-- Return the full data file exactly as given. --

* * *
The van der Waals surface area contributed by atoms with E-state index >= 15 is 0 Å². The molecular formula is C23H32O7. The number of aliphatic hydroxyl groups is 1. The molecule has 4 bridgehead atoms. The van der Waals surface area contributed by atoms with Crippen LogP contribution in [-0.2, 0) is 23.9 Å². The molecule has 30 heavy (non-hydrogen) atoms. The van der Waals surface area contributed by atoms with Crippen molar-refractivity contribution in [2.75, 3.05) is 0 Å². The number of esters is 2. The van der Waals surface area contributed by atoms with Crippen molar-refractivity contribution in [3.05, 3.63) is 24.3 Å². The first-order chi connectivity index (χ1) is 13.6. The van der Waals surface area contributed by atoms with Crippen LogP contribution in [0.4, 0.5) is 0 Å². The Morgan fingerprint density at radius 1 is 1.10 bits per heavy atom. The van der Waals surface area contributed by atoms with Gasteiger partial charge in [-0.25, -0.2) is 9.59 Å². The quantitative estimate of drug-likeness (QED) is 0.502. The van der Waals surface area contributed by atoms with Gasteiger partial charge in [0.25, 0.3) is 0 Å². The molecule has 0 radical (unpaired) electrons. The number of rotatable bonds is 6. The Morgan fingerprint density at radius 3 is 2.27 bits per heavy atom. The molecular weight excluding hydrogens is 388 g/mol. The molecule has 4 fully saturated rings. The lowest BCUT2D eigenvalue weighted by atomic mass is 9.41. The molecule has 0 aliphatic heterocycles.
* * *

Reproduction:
The van der Waals surface area contributed by atoms with E-state index >= 15 is 0 Å². The molecular formula is C23H32O7. The number of aliphatic hydroxyl groups is 1. The molecule has 4 bridgehead atoms. The van der Waals surface area contributed by atoms with Crippen LogP contribution in [-0.2, 0) is 23.9 Å². The molecule has 30 heavy (non-hydrogen) atoms. The van der Waals surface area contributed by atoms with Crippen molar-refractivity contribution in [2.75, 3.05) is 0 Å². The number of esters is 2. The van der Waals surface area contributed by atoms with Crippen molar-refractivity contribution in [3.05, 3.63) is 24.3 Å². The first-order chi connectivity index (χ1) is 13.6. The van der Waals surface area contributed by atoms with Crippen LogP contribution in [0.4, 0.5) is 0 Å². The Morgan fingerprint density at radius 1 is 1.10 bits per heavy atom. The van der Waals surface area contributed by atoms with Gasteiger partial charge in [-0.25, -0.2) is 9.59 Å². The quantitative estimate of drug-likeness (QED) is 0.502. The van der Waals surface area contributed by atoms with Gasteiger partial charge in [0.25, 0.3) is 0 Å². The molecule has 0 radical (unpaired) electrons. The number of rotatable bonds is 6. The Morgan fingerprint density at radius 3 is 2.27 bits per heavy atom. The molecular weight excluding hydrogens is 388 g/mol. The molecule has 4 fully saturated rings. The lowest BCUT2D eigenvalue weighted by atomic mass is 9.41. The molecule has 0 aliphatic heterocycles.